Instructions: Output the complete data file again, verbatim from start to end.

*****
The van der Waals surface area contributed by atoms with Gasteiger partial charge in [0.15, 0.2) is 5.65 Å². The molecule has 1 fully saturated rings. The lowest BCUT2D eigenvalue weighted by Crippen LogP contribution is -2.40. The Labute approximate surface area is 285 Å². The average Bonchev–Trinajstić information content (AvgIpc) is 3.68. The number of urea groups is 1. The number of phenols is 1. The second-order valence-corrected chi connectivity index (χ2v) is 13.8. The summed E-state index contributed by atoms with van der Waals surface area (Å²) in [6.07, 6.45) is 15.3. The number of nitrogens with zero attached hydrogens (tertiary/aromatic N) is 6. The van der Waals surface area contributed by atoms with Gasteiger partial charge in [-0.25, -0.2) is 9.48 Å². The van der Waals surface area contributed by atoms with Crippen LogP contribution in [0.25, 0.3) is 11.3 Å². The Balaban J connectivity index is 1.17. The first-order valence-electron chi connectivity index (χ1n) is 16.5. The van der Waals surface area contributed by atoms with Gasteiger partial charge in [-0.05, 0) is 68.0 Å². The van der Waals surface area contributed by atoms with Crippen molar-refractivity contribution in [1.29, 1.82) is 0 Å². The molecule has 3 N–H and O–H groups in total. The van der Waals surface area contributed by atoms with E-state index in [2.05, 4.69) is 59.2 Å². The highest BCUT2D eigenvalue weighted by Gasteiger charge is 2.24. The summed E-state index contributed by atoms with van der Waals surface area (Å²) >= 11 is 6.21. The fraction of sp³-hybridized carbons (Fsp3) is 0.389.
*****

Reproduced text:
The van der Waals surface area contributed by atoms with Gasteiger partial charge in [0.15, 0.2) is 5.65 Å². The molecule has 1 fully saturated rings. The lowest BCUT2D eigenvalue weighted by Crippen LogP contribution is -2.40. The Labute approximate surface area is 285 Å². The average Bonchev–Trinajstić information content (AvgIpc) is 3.68. The number of urea groups is 1. The number of phenols is 1. The second-order valence-corrected chi connectivity index (χ2v) is 13.8. The summed E-state index contributed by atoms with van der Waals surface area (Å²) in [6.07, 6.45) is 15.3. The number of nitrogens with zero attached hydrogens (tertiary/aromatic N) is 6. The van der Waals surface area contributed by atoms with Gasteiger partial charge in [-0.25, -0.2) is 9.48 Å². The van der Waals surface area contributed by atoms with Crippen LogP contribution in [0.25, 0.3) is 11.3 Å². The Balaban J connectivity index is 1.17. The first-order valence-electron chi connectivity index (χ1n) is 16.5. The van der Waals surface area contributed by atoms with Gasteiger partial charge in [-0.05, 0) is 68.0 Å². The van der Waals surface area contributed by atoms with Crippen molar-refractivity contribution in [1.29, 1.82) is 0 Å². The molecule has 3 N–H and O–H groups in total. The van der Waals surface area contributed by atoms with E-state index in [2.05, 4.69) is 59.2 Å². The highest BCUT2D eigenvalue weighted by Gasteiger charge is 2.24. The summed E-state index contributed by atoms with van der Waals surface area (Å²) >= 11 is 6.21. The fraction of sp³-hybridized carbons (Fsp3) is 0.389.